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Is This Why Your Sales Suck?

Entitlement

Are you wondering how you can get more people to visit your site or buy what you are selling?

People often ask me why some people can get a lot of traffic or business while others struggle along with what seems like the scraps from the table. Why can “over night success” stories break through at the same time you might have to spend years “paying dues”?

I have been seeing a lot of people fall into a common trap. That trap is called “Entitlement”.

Starting out bloggers all the way up to the big banks and the RIAA.

I’m not saying everyone is an extreme case, but does this seem a familiar line of thinking in the people around you?

  • I deserve attention.
  • I/we/this is obviously awesome.
  • In a fair world I would be getting rewards.
  • Therefore it is their fault I am not a success.
  • I am being held down.

You don’t need me to tell you that nobody is holding you down and your venture does not deserve a bailout πŸ™‚

There is an important point here, reflect on this for a moment as it could seriously boost your progress.

We must never take our customers for granted. This might be an exaggeration but the danger is there for all of us as are the potential rewards from getting this right.

Consumers Are People

Essentially the common complaint is that prospects should read, subscribe or buy because it is “obvious” that is what they should do.

This line of thinking where your prospects are “consumers”, that they should just passively accept whatever you put out without any thought, is detrimental to both you and your victims/customers.

It comes down to one simple fact.

You have no right to their business.

Really.

Customers do not exist just so you can put food on the table. They are not an ATM to be tapped whenever funds drop low.

Customers are people. They have their own agenda.

You need to work hard to:

  1. Find out their needs.
  2. Match your resources to the right solution.
  3. Demonstrate how what you offer will benefit them.

Instead many people are saying:

  • I am so much smarter, why are they going to that dumb guy?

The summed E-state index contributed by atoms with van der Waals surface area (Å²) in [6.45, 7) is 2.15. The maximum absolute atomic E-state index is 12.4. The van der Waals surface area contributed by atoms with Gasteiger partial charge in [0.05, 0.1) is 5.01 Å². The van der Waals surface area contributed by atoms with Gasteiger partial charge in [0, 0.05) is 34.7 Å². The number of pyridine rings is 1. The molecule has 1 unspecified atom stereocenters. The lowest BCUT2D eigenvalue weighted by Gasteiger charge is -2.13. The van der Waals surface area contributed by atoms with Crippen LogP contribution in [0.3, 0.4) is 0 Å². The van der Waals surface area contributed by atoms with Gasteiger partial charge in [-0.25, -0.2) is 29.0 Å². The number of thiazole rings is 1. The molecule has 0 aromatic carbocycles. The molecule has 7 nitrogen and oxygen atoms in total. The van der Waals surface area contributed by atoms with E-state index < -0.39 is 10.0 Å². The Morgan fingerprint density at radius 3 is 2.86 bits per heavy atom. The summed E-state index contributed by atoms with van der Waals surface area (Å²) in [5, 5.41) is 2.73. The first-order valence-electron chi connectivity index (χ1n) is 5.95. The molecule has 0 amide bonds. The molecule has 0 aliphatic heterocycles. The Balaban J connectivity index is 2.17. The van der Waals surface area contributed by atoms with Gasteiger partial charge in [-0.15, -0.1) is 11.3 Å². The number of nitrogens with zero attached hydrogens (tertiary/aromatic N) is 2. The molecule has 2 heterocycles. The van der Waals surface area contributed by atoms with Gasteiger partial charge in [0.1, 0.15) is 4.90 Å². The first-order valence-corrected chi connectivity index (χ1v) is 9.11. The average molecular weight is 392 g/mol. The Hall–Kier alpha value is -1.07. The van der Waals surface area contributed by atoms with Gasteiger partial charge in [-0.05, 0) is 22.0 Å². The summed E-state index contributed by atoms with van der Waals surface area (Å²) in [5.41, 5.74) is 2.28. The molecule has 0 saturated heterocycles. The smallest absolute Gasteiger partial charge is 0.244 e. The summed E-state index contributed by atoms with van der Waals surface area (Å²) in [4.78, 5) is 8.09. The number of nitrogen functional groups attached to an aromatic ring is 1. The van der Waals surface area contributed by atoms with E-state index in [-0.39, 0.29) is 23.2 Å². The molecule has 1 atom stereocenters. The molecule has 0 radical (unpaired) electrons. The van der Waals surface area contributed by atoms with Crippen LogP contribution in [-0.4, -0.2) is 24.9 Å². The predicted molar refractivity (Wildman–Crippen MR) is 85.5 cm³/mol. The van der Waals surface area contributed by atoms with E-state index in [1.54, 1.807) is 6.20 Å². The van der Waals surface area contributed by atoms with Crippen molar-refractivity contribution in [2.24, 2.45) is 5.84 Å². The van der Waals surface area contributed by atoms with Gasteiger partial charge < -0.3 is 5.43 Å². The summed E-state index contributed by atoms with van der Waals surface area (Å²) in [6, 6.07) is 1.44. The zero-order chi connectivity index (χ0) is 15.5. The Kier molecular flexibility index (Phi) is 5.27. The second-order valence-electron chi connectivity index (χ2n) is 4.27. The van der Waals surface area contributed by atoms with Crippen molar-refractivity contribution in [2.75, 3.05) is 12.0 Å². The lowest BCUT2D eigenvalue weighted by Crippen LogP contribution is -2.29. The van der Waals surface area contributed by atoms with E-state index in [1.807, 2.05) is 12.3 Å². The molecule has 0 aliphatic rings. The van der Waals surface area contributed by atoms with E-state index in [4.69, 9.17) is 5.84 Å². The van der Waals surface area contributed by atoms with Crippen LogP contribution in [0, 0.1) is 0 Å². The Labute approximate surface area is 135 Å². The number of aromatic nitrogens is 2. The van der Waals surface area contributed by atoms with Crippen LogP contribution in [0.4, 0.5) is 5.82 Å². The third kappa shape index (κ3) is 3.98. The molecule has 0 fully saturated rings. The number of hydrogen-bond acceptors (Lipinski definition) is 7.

• My service rocks, only the market place is too dumb to see that.
  • That blogger can’t write for toffee, why does she get all that attention!?
  • Our product is far superior but customers would rather spend money with that guy with the sales page. (spit).
  • It’s obvious our solution is what people should be buying but they would all rather buy beer and iPods!!

It’s Not Them It’s You

People are not going to beat a path to your door just because you are awesome.

I don’t care if you have created the ultimate mouse trap. Just being better does not mean squat unless you reach people with a convincing message.

We all need to get past the idea that our customers give any thought to us at all, they do not care unless we tell them why they should be interested, show some proof, and demonstrate relevance to their lives.

Occasionally we will visit a blog or buy from a business just to help them out but normally we are looking for what we want or need, and our customers are no different.

Bottom Line

If your entire rationale why someone should visit your blog or buy from you is that you need to pay the rent then you might need to reconsider your strategy.

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Comments

  1. Good advice, Chris.

  2. Yes and no Chris.

    I agree we are not entitled to attention.

    I don’t necessarily agree that those who get it deserve it.

    These are quite different things.

  3. I agree – paying the rent is not enough motivation – but I do think sometimes people who are able to create the biggest hype wins the business whether they deserve it or not.

    I always believe I serve people’s needs after research and asking them what they want but I lose out to the hyped up “buy this and make a million in 2 weeks with no keyboard while sitting on the beach” promoter!

    I refuse to go there but sometimes its so tempting πŸ™‚

    • I completely understand. A couple of times I have lost out to similar, but really they were never ours to lose because we will not be the person that it would require to get that sale. Some come around and realize their mistake, others go on to the next get-rich-quick, we carry on serving the people who we do attract. We can’t change people, just look after the people willing to listen to us πŸ™‚

  4. Chris this is soooo true – as customers we are fed up being ‘sold to’.

    Hmm, I also notice a blog-animal-theme thang going on here – am doing it on my blog as well – or maybe it’s just us brits πŸ˜‰

    (you’ve lived here long enough to count as a brit!)

    Cathy

  5. Hi Chris,

    I loved this post. It is so true. You can be the greatest thing since slice bread (or think you are) but if you are not connecting with enough people and offering them something that they value…remember the customer’s perception is their reality, then you’ll spin your wheels.

    Been there done that.

    If people are making big bucks…then there a calue to the service or products they are offering. Yes you do need the steak behind the sizzle, but first you have to sizzle..sssss.